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On Behalf of | Nov 15, 2015 | Firm News

Nationally, African Americans are nearly four times more likely to be charged with marijuana possession than whites, although their rates of marijuana use are similar, according to a 2013 ACLU report, “The War on Marijuana in Black and White,”  “Whites are the majority of drug offenders, but blacks are the majority sent to prison on drug charges,” writes Jamie Fellner, senior counsel in the U.S. program at Human Rights Watch and author of “Targeting Blacks: Drug Law Enforcement and Race in the United States”.

In Wisconsin, blacks are six times as likely to be charged with possession than whites, the fourth highest disparity in the nation, behind neighboring states Iowa, Minnesota and Illinois. In Milwaukee County, where nearly 70 percent of the state’s African Americans live, 4.7 blacks are arrested for marijuana possession for every one white, according to the ACLU, which examined data from 2001 through 2010. FBI statistics show that in the City of Milwaukee, blacks were 5.5 times more likely to be arrested for marijuana possession than whites in 2011, the most recent year for which data are available.

Racial disparity in marijuana arrests is a key contributor to racial disparity in incarceration. Possession of marijuana was among the most frequent crimes charged in the state between 2011-2013 and most of the cases originated in Milwaukee, according to data provided by the Wisconsin Office of the Director of State Courts.
Wisconsin leads the nation in terms of racial disparity in the prison system, according to a UW- Milwaukee report by Professor John Pawasarat, who studied two decades of Wisconsin’s prison and employment data in Wisconsin’s Mass Incarceration of African American Males: Workforce Challenges for 2013 The state’s 12.8 per 100 incarceration rate for black males is almost double the national average and three percentage points higher than the state with the second-highest disparity (Oklahoma), the study found.  From the report: “The prison population in Wisconsin has more than tripled since 1990, fueled by increased government funding for drug enforcement (rather than treatment) and prison construction, three-strike rules, mandatory minimum sentence laws, truth-in-sentencing replacing judicial discretion in setting punishments, concentrated policing in minority communities, and state incarceration for minor probation and supervision violations. Particularly impacted were African American males, with the 2010 U.S. Census showing Wisconsin having the highest black male incarceration rate in the nation. In Milwaukee County over half of African American men in their 30s have served time in state prison.”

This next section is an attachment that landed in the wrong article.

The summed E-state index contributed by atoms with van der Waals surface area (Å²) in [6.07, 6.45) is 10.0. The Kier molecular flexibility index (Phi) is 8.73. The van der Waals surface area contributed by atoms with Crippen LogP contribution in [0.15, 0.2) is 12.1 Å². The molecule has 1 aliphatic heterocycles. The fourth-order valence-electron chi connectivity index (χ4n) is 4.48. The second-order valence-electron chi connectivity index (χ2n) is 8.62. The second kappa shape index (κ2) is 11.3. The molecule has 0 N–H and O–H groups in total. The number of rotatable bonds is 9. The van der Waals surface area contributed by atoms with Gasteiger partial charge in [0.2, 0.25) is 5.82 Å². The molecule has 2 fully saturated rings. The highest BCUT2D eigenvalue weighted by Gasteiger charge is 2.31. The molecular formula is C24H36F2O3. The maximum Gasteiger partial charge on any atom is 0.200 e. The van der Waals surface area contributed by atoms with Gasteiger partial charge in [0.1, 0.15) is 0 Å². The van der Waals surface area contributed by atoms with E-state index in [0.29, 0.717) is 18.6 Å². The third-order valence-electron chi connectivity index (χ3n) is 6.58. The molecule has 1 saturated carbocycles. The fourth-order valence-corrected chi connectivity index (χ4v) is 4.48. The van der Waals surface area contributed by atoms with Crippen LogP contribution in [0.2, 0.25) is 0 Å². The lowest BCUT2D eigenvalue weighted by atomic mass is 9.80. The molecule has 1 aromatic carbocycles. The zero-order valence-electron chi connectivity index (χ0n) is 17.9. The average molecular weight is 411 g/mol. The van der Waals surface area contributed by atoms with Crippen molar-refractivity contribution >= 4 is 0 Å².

Pawasarat’s study of mass incarceration reveals harrowing rates of incarceration of African American males in Wisconsin. Using data from the 2010 Census, they find Wisconsin posts the highest black male incarceration rate in the nation at 12.8 percent.  This is nearly double the national rate of 6.7 percent. Wisconsin’s rate of white male incarceration hovered just below the national rate at 1.2 percent. In Wisconsin, then, black males are more than ten times more likely than white males to serve time in a state prison or local jail. Oklahoma, the state with the second highest rate of African American male incarceration (9.7) demonstrates significantly less disparity, incarcerating one white male for every four black.

Before you dismiss these statistics as just one study, other studies such as “Disparity by Geography: The War on Drugs in America’s Cities” by The Sentencing Project, and the other, “Targeting Blacks: Drug Law Enforcement and Race in the United States,” by Human Rights Watch, found:
• Blacks in Wisconsin are 42 times more likely than whites to receive prison terms for drug convictions. Wisconsin has the highest racial disparity in drug sentencing in the nation.
• Blacks in Milwaukee are seven times more likely to be arrested for a drug offense than whites. Milwaukee has the second-highest racial disparity for drug arrests among all major U.S. cities.
• Nationally, the rate of drug arrests of African-Americans in more than 40 large cities increased 225% since 1980, compared with 70% among whites.